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World Hijab Day Promotes Acceptance of Cultures

World Hijab Day took place on Feb. 1st and is a day for women of all religions and cultures to try wearing a hijab, more commonly known as the veil. World Hijab Day promoted their cause on the official Facebook page, which received 509k likes since it was first established three years ago. World Hijab Day also trended for the first time this year on Twitter, with the tag #worldhijabday. A hijab looks similar to a head scarf, and is worn by some Muslim women because of their belief that beauty is attained through modesty.

Celebrating World Hijab Day at UT would be a great way to show support of diverse cultures while putting ourselves in their shoes. To some non-muslims and muslims alike, the hijab is considered a form of women’s oppression, reported Farhad Kazemi in Gender, Islam, and Politics. The hijab is a symbol of modesty, much like how a nun would wear a hood, so there is no reason to criticize Muslim women.

World Hijab Day is a good opportunity for women of all cultures to choose to dress modestly. This shows support for the women who choose to wear the hijab, as well as for their beliefs. Choosing to wear the hijab would also shed light on the misconception that the hijab is a form of women’s oppression

I feel as though men and women should be able to practice their faith as strictly or as liberally as they please, and that all people should respect an individual’s religious beliefs. In some Middle Eastern countries, sexual harassment is quite frequent for women who refuse to wear hijab or act immodestly. On the other hand, in the United States, women who choose to wear a hijab have frequently been discriminated against. “No one should be discriminated [against] for following their faith,” said Nazma Khan, the woman who founded World Hijab Day in January of 2013.

Mehak Amer, a senior Psychology major at the University of Tampa, is originally from Pakistan where the hijab is not commonly worn. Amer discussed how the hijab is more of a “cultural thing than a religious thing,” and is seen more common in Middle Eastern countries. Pakistanis do not consider themselves Middle Eastern, unlike the United Arab Emirates, Qatar, Kuwait, and Saudi Arabia, to name a few. Amer stated that whether or not a woman wears a hijab is more of a personal preference in Pakistan, and that it is very rare.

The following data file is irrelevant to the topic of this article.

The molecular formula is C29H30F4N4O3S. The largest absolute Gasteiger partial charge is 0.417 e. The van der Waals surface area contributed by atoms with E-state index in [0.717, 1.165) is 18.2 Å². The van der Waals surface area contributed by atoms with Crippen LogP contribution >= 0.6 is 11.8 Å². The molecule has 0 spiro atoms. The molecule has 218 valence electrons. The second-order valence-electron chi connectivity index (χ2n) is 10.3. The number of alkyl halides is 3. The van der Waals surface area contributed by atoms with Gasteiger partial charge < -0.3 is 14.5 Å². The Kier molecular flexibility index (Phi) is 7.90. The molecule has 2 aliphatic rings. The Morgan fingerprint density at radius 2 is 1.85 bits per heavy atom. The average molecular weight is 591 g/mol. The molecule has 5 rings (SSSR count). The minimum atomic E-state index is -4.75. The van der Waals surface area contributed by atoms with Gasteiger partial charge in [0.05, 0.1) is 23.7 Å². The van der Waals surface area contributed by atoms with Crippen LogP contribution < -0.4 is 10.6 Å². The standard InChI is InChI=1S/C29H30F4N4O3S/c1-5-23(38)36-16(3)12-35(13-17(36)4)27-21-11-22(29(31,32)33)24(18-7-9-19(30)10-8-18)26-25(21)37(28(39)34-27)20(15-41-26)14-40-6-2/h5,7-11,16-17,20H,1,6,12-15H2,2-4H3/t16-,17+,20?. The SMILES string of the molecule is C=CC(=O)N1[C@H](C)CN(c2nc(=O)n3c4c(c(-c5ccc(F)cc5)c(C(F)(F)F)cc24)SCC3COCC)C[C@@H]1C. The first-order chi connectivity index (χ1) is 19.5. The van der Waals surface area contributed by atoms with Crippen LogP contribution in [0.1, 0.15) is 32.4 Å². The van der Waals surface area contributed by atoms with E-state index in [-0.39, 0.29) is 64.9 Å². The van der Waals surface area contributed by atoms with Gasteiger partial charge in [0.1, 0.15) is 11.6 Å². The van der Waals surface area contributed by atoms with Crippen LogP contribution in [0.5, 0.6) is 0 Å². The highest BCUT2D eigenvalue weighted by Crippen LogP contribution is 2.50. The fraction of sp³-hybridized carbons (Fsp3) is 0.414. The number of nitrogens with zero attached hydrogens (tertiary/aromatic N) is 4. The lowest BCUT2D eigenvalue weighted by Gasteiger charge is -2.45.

“I think it’s more of a modesty thing, because in the Qur’an, which is our holy book, it doesn’t say a woman needs to cover her head,” said Amer. “It just says she needs to be dressed modestly…to me technically, God hasn’t asked us to cover our heads so I don’t really see why we need to, but a lot of women do it to be modest. It’s not something I could ever do, I like my hair way too much.” Amer discussed how some Middle Eastern women are forced to wear a hijab because of cultural norm. However, it is wrong to assume that all of these women wear the hijab because they are required to because most have a choice. It is not exactly fair for non-Muslim people to point the finger at Muslims and call the traditional dress for women oppressive.

“Not every woman is forced to wear it. A lot of women wear it because it’s their choice,” said Amer, “and I know people who actually wear it, girls my age, and their mothers don’t, their sisters don’t, or even their grandmothers don’t. So it’s just everybody’s personal preference…not every woman who wears the hijab is oppressed.” Without knowing that wearing a hijab is related to the individual cultures located in the Middle East, as opposed to the practice of Islam as a whole, I can definitely see how requiring women to cover their heads would look oppressive. Raising awareness and educating people about other cultures is the only way discrimination can be stopped.

Khan’s idea to create World Hijab Day is fundamental in order to allow people to be more tolerant because it is a day devoted to gaining knowledge and understanding about another culture’s beliefs and morals. We should promote and celebrate World Hijab Day at UT in order to get one step closer to being an environment that is not only tolerant, but supportive of diverse cultures. But is it disrespectful to followers of Islam if non-Muslim women at UT and around the world wear a hijab for a day?

“I don’t think they should be, I don’t see any reason why they should be. I think it’s actually really nice,” said Amer. “It’s nice that there are other people out there who do support it and do stand up for these girls and women who wear the hijab.” It’s important to stand up and show our support for these women because unfortunately, taunting and harassment does happen.


Liz Rockett can be reached at


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